(This article belongs to the Special Issue Human-Animal-Environment Relationship in the Past)
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Article
Dogs in the Wroclaw Stronghold, 2nd Half of the 10th–1st Half of the 13th Century (Lower Silesia, Poland)—An Zooarchaeological Overview
Animals 2021, 11(2), 543; https://doi.org/10.3390/ani11020543 - 19 Feb 2021
Viewed by 518
Abstract
This article pertains to the issue of early medieval dogs (10th–mid-13th century) from the territory of Poland and Central Europe. The study is based on dog remains from the Wroclaw Cathedral Island (Ostrów Tumski), one of the most important administrative centres of early [...] Read more.
This article pertains to the issue of early medieval dogs (10th–mid-13th century) from the territory of Poland and Central Europe. The study is based on dog remains from the Wroclaw Cathedral Island (Ostrów Tumski), one of the most important administrative centres of early medieval Poland, the capital of a secular principality and the seat of diocese authorities. The main morphological and functional types of dogs living in Wroclaw and other parts of Poland were characterized on that basis. It has been concluded that the roles and perceptions of dogs were very ambiguous. On the one hand, they were hunting companionship for the elite and were considered a symbol of devotion and loyalty. On the other hand, dogs symbolised disgrace. In everyday life, these animals were sometimes abused, their skin was sometimes tanned and their bones modified into tools, and in exceptional cases, dogs were even eaten. Full article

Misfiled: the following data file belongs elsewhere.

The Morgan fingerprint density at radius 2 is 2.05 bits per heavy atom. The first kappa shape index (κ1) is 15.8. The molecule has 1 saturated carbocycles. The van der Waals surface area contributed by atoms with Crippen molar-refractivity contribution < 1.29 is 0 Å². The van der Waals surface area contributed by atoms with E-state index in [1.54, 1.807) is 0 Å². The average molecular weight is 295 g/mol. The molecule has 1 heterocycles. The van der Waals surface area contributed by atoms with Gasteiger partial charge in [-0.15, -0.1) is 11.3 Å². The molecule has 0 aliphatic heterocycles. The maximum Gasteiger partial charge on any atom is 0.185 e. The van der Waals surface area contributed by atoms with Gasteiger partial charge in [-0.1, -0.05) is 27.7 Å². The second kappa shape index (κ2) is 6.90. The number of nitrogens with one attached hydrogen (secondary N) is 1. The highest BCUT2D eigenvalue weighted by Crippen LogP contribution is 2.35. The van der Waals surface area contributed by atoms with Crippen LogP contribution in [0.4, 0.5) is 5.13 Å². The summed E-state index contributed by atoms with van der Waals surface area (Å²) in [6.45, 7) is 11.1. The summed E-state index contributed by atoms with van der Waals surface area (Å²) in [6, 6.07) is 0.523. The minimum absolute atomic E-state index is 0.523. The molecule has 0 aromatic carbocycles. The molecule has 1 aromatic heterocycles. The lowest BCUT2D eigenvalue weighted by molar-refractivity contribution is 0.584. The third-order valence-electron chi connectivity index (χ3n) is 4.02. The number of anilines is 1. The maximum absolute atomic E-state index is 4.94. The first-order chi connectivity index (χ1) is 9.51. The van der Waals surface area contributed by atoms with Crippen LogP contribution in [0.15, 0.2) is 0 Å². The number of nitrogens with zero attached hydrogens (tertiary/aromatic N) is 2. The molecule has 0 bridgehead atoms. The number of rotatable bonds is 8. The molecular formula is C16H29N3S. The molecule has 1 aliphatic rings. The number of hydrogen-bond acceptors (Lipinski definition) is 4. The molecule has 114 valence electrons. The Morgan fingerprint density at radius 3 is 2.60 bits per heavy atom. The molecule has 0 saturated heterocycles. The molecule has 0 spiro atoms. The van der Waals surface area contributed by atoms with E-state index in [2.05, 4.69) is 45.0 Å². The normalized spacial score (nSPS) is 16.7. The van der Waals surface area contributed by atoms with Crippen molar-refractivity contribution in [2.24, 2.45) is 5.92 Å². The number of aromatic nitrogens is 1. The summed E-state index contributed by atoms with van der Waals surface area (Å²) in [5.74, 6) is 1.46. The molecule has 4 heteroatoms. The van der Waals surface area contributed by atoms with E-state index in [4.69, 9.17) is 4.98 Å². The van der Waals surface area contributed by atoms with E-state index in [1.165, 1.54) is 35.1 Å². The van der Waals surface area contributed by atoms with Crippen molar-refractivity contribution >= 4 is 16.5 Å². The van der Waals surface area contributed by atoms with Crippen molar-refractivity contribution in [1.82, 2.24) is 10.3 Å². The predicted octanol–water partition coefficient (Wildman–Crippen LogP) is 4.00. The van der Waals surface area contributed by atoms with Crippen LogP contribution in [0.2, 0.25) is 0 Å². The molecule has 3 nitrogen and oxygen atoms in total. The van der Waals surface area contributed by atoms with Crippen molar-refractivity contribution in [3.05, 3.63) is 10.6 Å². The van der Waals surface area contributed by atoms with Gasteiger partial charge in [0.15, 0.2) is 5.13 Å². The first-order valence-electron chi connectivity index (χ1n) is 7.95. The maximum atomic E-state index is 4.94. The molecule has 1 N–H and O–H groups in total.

(This article belongs to the Special Issue Human-Animal-Environment Relationship in the Past)
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Article
A Cat Skeleton from the Balatlar Church Excavation, Sinop, Turkey
Animals 2021, 11(2), 288; https://doi.org/10.3390/ani11020288 - 23 Jan 2021
Viewed by 1337
Abstract
In the 2015 excavation season, an east–west oriented burial (2015-Grave-14) built with large dimension stone blocks was unearthed on the south edge of “Area IVi” at the Balatlar Church in Sinop, on the northeastern Black Sea coast of Turkey. In this grave, which [...] Read more.
In the 2015 excavation season, an east–west oriented burial (2015-Grave-14) built with large dimension stone blocks was unearthed on the south edge of “Area IVi” at the Balatlar Church in Sinop, on the northeastern Black Sea coast of Turkey. In this grave, which is dated between the end of the 6th century AD and the first half of the 7th century AD, a human skeleton was found with the head to the west and a cat skeleton was carefully placed next to the right femur. This study on the burial and the cat skeleton within it shows that, compared to the Roman period, the status of cats reached a higher level during the Byzantine period. It was found that alongside of being a pet, the Balatlar cat was a young healthy female individual that instinctively hunted rodents and birds, given that the remains of a rat and a sparrow were found in the region of the abdominal cavity, corresponding with the stomach location in the living animal. The grave presents the most significant direct archaeological evidence of a pet–human bond recorded at any Byzantine site so far. Full article